The Duke of Atholl (George Murray) is allowed his own private army and is the last to do so in Europe.
Traditionally, the tall slightly-effeminate man would arrive late morning and chat to selected management until the
Managing Director's Secretary brought him his gin and tonic.

This particular Secretary could never use her vacation-time when it was announced the Duke was doing a tour in England.
Only she could mix his drink just right and I'd heard from those in the room at the time, that the Duke would get quite upset
if she wasn't there when he arrived.

With his two burly security-men, he would be gently shown around the building -mainly to the large office of women (even
though I initially thought he was gay) who dealt with advertising and finally, he would pass by the Composing Room and chat
for a few minutes in the Editorial Department. One may suspect that the correct high-toned accent and appropriate vocabulary
were the reasons.

By this time, the Secretary had plied him with enough juniper-juice that he was semi-drunk and the tall lanky man talked loudly
and usually with little knowledge of the industry that he was -I think, an honorary Chairman in. After this, the Duke was whisked
away for a fancy lunch and no doubt, more alcohol.

Except on one visit, he took a wrong turn and instead of using the fancy ornate stairway to the Editorial floor, he used the Staff
stairs for the Composing Room. Decked out in his fine suit, the merry Duke and his entourage stepped into a noisy, clanking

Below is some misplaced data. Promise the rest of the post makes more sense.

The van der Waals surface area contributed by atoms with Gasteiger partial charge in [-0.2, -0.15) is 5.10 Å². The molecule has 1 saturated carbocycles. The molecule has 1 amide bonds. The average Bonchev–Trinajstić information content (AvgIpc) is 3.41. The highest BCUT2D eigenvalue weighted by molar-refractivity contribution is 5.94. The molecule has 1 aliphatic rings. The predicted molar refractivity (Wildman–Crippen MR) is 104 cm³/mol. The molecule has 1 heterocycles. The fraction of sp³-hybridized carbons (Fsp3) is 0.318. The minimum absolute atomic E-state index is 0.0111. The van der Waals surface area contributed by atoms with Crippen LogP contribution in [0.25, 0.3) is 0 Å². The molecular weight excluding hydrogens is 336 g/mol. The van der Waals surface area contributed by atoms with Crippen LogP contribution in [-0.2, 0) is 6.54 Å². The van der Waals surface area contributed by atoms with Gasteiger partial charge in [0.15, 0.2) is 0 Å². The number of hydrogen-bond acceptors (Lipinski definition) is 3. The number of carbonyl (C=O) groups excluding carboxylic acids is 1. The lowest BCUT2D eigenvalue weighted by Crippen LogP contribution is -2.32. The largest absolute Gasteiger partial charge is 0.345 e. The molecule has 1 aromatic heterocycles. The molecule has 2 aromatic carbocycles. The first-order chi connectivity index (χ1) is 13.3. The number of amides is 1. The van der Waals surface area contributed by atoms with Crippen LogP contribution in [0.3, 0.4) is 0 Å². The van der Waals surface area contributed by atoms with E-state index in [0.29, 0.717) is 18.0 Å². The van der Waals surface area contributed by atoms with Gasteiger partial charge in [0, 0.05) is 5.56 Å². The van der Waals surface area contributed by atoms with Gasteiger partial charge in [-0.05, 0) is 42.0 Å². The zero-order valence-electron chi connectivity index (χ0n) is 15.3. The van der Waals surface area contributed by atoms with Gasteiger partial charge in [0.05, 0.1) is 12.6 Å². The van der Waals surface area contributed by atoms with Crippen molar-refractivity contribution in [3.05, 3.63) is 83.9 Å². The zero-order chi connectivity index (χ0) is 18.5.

area where men in aprons busied themselves with preparing the materials for that night's editions.

Then he did something that made the General Manager gasp. He turned right and aimed his tipsy journey towards a large sliding
door at the rear of the Composing Room floor.

As it turned out, the regular smelter was on holiday and I was covering his job. I had a fresh barrow of used lead-slugs waiting to
be tipped and shovelled into the melting pots and I was hoping I'd made enough bars so I could get on with my own tasks of the

The Duke of Atholl stepped into a world of burning string, hot lead, melting plastic coffee cups from the vending-machine and a
bounty of naked women exposing parts of their body not normally seen on his usual route around the building.

The General Manager stood there -all red-faced with shame and the unsure security men could do nothing else except follow
the gaze of their half-drunk protectee.

As the barrow crashed its load the floor, I saw the two men jump in front of the mesmerised gent in the fancy duds.
He was grinning like a Cheshire cat at the thirty-or-so centrefolds taped to the grimy walls and realising the embarrassment
that the General Manager was enduring, I thought it prudent to make a comment.

"Yer' don't see pots like these -these days" I quipped and lifted the lid of one the smouldering containers.
Keeping his eyes firmly on the alluring beauties on the wall, the Duke murmured that he agreed.

Then as I shovelled some of the disgorged lead from the floor to drop into the pot, the Manager realised what might happen when
coffee-residue from the discarded cups comes into contact with molten metal. A clue lay in the spatters of lead on the ceiling above
the pots.

"Er... well, shall we be on our way, Sir?" he stammered and his eyes warned me not to drop the shovel-full of print into the cauldron.
Realising my life of Riley in regards of overtime was in the balance, I stood like a statue and watched the irregular scene.
Wandering out of the room, the dazed Duke and his men slipped back into normality as behind them, a large bang of liquid meeting
hot lead imitated a one-gun salute to his visit.

It's nice to know that -even for those with affluent backgrounds and important responsibilities, the ladies-on-the-wall could still
enchant with their... their charms.
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"They watch from behind complacent smiles whilst polishing their cutlery. Yet, with egg between the prongs"